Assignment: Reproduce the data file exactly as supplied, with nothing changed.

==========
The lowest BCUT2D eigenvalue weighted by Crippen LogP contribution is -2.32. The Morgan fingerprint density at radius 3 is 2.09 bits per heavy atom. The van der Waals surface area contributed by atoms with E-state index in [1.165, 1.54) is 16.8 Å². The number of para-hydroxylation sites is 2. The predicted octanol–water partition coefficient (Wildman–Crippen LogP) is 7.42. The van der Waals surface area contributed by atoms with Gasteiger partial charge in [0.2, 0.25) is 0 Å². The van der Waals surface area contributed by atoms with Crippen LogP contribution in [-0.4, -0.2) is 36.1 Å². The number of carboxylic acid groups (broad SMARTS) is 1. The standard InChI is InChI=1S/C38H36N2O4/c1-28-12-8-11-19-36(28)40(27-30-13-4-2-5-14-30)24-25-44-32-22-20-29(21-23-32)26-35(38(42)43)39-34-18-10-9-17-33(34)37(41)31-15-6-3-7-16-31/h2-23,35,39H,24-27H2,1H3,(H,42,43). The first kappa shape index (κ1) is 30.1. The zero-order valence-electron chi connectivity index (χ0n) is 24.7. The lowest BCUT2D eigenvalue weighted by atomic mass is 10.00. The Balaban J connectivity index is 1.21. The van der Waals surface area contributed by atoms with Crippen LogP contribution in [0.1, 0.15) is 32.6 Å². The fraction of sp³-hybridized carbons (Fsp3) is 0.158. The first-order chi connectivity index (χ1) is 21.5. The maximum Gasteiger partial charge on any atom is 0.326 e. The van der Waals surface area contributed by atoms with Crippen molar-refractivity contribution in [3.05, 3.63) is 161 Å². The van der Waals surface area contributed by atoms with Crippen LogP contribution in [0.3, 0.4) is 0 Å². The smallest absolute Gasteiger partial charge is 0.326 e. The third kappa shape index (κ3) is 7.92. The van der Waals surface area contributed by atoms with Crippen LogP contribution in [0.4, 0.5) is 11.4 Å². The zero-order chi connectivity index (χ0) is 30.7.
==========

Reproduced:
The lowest BCUT2D eigenvalue weighted by Crippen LogP contribution is -2.32. The Morgan fingerprint density at radius 3 is 2.09 bits per heavy atom. The van der Waals surface area contributed by atoms with E-state index in [1.165, 1.54) is 16.8 Å². The number of para-hydroxylation sites is 2. The predicted octanol–water partition coefficient (Wildman–Crippen LogP) is 7.42. The van der Waals surface area contributed by atoms with Gasteiger partial charge in [0.2, 0.25) is 0 Å². The van der Waals surface area contributed by atoms with Crippen LogP contribution in [-0.4, -0.2) is 36.1 Å². The number of carboxylic acid groups (broad SMARTS) is 1. The standard InChI is InChI=1S/C38H36N2O4/c1-28-12-8-11-19-36(28)40(27-30-13-4-2-5-14-30)24-25-44-32-22-20-29(21-23-32)26-35(38(42)43)39-34-18-10-9-17-33(34)37(41)31-15-6-3-7-16-31/h2-23,35,39H,24-27H2,1H3,(H,42,43). The first kappa shape index (κ1) is 30.1. The zero-order valence-electron chi connectivity index (χ0n) is 24.7. The lowest BCUT2D eigenvalue weighted by atomic mass is 10.00. The Balaban J connectivity index is 1.21. The van der Waals surface area contributed by atoms with Crippen LogP contribution in [0.1, 0.15) is 32.6 Å². The fraction of sp³-hybridized carbons (Fsp3) is 0.158. The first-order chi connectivity index (χ1) is 21.5. The maximum Gasteiger partial charge on any atom is 0.326 e. The van der Waals surface area contributed by atoms with Crippen molar-refractivity contribution in [3.05, 3.63) is 161 Å². The van der Waals surface area contributed by atoms with Crippen LogP contribution in [0.3, 0.4) is 0 Å². The smallest absolute Gasteiger partial charge is 0.326 e. The third kappa shape index (κ3) is 7.92. The van der Waals surface area contributed by atoms with Crippen LogP contribution in [0.4, 0.5) is 11.4 Å². The zero-order chi connectivity index (χ0) is 30.7.